Alcohol Abuse Disorder vs Atherosclerotic Disease

While I do not drink alcohol, I treat many patients who suffer from alcoholism–the new politically correct term is Alcohol Abuse Disorder. Why medicine has to keep renaming it’s diseases is beyond me, I think so we can sounds smart at cocktail parties but in seriousness, because in the 21st century, we are realizing that many illnesses like Autism to Asperger’s are spectrum disprders, that is, some people have it worse than others.

So it is with alcoholism.

According to the National Institue on Alcoholism and Alcohol Abuse (link to https://www.niaaa.nih.gov/alcohol-health/overview-alcohol-consumption/alcohol-facts-and-statistics):

Nearly 88,0009 people (approximately 62,000 men and 26,000 women9) die from alcohol-related causes annually, making alcohol the fourth leading preventable cause of death in the United States.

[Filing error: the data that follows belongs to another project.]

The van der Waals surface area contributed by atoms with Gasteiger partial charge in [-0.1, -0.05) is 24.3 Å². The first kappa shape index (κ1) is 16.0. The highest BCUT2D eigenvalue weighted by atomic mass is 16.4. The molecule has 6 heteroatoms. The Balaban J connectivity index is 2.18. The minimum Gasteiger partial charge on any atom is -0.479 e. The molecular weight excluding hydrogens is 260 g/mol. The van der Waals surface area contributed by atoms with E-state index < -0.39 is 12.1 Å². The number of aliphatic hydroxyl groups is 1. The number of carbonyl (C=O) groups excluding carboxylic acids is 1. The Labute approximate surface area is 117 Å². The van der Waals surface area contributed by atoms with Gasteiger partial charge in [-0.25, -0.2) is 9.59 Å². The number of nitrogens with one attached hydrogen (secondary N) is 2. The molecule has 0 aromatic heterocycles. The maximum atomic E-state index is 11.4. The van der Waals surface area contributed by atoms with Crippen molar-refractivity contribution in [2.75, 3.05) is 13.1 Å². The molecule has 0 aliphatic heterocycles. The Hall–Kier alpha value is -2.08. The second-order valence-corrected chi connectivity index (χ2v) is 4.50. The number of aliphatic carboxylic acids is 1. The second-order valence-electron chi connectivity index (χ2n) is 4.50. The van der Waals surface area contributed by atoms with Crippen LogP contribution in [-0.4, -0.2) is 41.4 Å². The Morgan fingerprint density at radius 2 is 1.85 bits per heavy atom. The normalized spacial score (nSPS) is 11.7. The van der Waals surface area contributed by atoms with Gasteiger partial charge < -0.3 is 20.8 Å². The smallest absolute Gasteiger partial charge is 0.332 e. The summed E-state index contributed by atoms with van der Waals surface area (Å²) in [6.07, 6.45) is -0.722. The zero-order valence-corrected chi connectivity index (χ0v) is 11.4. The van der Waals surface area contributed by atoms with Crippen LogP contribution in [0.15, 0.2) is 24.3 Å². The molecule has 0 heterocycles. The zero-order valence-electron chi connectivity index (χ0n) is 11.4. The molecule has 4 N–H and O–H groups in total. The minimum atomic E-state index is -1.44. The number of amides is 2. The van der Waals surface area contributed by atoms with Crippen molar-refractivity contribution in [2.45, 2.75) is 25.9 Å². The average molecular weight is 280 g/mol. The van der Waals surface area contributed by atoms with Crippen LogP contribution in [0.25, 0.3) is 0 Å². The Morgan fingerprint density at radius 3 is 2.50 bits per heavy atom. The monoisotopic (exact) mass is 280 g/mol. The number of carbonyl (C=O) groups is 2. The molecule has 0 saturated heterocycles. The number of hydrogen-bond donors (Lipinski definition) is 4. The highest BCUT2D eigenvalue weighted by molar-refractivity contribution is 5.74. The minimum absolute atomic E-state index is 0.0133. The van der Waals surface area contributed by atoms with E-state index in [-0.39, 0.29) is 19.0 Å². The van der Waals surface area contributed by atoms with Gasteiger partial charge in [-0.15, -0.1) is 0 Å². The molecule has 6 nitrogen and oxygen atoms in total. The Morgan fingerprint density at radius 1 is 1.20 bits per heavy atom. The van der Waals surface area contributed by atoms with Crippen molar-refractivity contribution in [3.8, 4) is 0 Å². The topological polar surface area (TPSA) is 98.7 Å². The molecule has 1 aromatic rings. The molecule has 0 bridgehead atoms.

In 2014, alcohol-impaired driving fatalities accounted for 9,967 deaths (31 percent of overall driving fatalities).

To give you some perspective, nearly 800,000 people in the United States die annually from diseases related to artery clogging like heart attacks and strokes. That is 2,191 deaths every day in the United States from a preventable illness to some degree (there are those with genetic predispositions and bad luck). For perspective, about 2996 people died in the attacks on the Twin Tower on 9/11 [Source: https://en.wikipedia.org/wiki/Casualties_of_the_September_11_attacks].

My point: alcohol is certainly a problem but tobacco, uncontrolled blood pressure, diabetes, obesity–all the risk factors for artery clogging are the real killers statistically in the United States and the media seems to overlook this on a daily basis.

In my opinion, the headline of every newspaper every day should be “Thousands more die from Heart Attacks again today, again”

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